All of us, at times, have to deliver important and difficult messages to family and friends, those closest to us, colleagues and workmates, members of the same sporting team. Sometimes we know that the message will disappoint or cause hurt or even anger. It may permanently change a relationship.
Many people duck the responsibility; others wish that someone else would do it or they wish they could be somewhere else. They dont want the confrontation or the risk of losing a friend, being misunderstood or losing popularity.
The attached article shows a Pope who is remarkably brave in facing up to the challenge of delivering difficult messages. The difficulty is not so much in the subject matter of the message. It is more in the close proximity of the audience, their power and opportunity to make his life very hard and the need he has of their support in his wish to take the church back to Christ.
Francis seems to have little fear; he is not stupid. At the same time, he has identified a few key themes ( which he shares with us) which underpin much of what he says and does. "Does " is the first; his personal demonstration, simple and not earth changing ....but maybe they will be. Other themes include simplicity of language, words and expression we all can understand and identify with. Then there is the focus on the poor and the disadvantaged. Mercy. Accentuate the positive....the things that unite all creation rather than divide.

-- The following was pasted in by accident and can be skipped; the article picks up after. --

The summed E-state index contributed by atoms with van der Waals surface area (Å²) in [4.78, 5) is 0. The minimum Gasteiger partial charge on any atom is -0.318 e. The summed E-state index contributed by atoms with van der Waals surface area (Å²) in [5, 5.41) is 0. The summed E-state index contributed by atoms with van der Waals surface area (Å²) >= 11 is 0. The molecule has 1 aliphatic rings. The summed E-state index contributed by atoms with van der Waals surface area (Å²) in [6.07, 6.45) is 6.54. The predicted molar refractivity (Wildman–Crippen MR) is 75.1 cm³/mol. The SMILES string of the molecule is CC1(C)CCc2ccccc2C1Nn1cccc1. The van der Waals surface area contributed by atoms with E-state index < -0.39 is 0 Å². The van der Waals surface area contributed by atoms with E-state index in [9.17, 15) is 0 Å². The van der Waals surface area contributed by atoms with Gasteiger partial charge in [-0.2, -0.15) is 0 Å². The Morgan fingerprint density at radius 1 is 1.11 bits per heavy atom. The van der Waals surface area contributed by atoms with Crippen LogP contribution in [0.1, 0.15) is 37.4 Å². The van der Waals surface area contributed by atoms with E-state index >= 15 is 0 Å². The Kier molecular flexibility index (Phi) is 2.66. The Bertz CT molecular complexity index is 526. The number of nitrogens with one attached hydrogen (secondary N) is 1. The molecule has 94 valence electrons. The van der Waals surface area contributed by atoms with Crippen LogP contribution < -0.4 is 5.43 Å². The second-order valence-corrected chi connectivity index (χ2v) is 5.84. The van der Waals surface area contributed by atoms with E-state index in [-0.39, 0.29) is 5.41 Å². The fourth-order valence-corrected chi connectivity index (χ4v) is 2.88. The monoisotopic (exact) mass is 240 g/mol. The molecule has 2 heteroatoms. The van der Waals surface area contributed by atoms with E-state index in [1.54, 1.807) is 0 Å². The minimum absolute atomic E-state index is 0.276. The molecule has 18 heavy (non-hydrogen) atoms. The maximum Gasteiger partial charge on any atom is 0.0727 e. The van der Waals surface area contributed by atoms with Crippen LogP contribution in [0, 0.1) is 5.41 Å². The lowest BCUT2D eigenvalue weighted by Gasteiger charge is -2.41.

I wonder about his formation; what are the life experiences that brought him to this time and place.....and made him the persion he now is.
In any event, as the article shows, he knows that the leadership demonstrated by the Curioa etc is essential to the life of the church...and the immediate challenge of change. It has to be more than his leadership.
And thatb is where we all come in.......as Catholics we all have the a similar challenge in whatever way we can best use our talents and opportunities. His example and themes are also for us .........as are his words to the Curia to whatever extent we think they apply.
In the meantime, may God protect and guide a good person whio, at this time of his life, happens to be the Bishop of Rome.
Merry Christmas Francis and may 2015 be a good year for you and the work you do.